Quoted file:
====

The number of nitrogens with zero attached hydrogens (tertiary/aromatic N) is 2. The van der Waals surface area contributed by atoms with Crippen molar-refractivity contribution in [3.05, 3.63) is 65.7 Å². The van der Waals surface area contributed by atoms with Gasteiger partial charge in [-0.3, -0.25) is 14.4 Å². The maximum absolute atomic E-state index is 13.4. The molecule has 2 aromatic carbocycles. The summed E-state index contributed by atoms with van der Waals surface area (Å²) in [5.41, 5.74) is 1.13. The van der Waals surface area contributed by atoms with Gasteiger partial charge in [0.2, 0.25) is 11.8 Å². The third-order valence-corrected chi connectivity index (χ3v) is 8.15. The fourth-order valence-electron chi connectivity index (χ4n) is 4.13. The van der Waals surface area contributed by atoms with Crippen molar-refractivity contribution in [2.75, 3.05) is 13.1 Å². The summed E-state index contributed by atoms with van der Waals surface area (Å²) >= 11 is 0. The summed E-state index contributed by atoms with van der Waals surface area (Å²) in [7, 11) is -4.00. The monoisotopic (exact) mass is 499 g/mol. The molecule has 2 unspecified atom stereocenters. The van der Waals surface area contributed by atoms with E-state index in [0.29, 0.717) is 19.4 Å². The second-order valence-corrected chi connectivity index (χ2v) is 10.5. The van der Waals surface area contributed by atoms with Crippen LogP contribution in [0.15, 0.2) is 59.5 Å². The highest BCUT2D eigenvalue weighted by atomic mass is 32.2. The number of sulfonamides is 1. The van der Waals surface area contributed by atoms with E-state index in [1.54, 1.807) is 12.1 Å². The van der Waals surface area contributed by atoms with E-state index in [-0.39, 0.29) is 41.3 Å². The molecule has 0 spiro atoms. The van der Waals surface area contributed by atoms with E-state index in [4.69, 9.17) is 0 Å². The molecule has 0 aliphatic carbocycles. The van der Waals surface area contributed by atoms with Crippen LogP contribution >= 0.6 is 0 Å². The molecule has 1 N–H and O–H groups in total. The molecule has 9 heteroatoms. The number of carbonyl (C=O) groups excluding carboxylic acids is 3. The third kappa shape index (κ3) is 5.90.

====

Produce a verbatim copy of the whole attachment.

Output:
The number of nitrogens with zero attached hydrogens (tertiary/aromatic N) is 2. The van der Waals surface area contributed by atoms with Crippen molar-refractivity contribution in [3.05, 3.63) is 65.7 Å². The van der Waals surface area contributed by atoms with Gasteiger partial charge in [-0.3, -0.25) is 14.4 Å². The maximum absolute atomic E-state index is 13.4. The molecule has 2 aromatic carbocycles. The summed E-state index contributed by atoms with van der Waals surface area (Å²) in [5.41, 5.74) is 1.13. The van der Waals surface area contributed by atoms with Gasteiger partial charge in [0.2, 0.25) is 11.8 Å². The third-order valence-corrected chi connectivity index (χ3v) is 8.15. The fourth-order valence-electron chi connectivity index (χ4n) is 4.13. The van der Waals surface area contributed by atoms with Crippen molar-refractivity contribution in [2.75, 3.05) is 13.1 Å². The summed E-state index contributed by atoms with van der Waals surface area (Å²) >= 11 is 0. The summed E-state index contributed by atoms with van der Waals surface area (Å²) in [7, 11) is -4.00. The monoisotopic (exact) mass is 499 g/mol. The molecule has 2 unspecified atom stereocenters. The van der Waals surface area contributed by atoms with E-state index in [0.29, 0.717) is 19.4 Å². The second-order valence-corrected chi connectivity index (χ2v) is 10.5. The van der Waals surface area contributed by atoms with Crippen LogP contribution in [0.15, 0.2) is 59.5 Å². The highest BCUT2D eigenvalue weighted by atomic mass is 32.2. The number of sulfonamides is 1. The van der Waals surface area contributed by atoms with E-state index in [1.54, 1.807) is 12.1 Å². The van der Waals surface area contributed by atoms with E-state index in [-0.39, 0.29) is 41.3 Å². The molecule has 0 spiro atoms. The van der Waals surface area contributed by atoms with E-state index in [4.69, 9.17) is 0 Å². The molecule has 0 aliphatic carbocycles. The van der Waals surface area contributed by atoms with Crippen LogP contribution >= 0.6 is 0 Å². The molecule has 1 N–H and O–H groups in total. The molecule has 9 heteroatoms. The number of carbonyl (C=O) groups excluding carboxylic acids is 3. The third kappa shape index (κ3) is 5.90.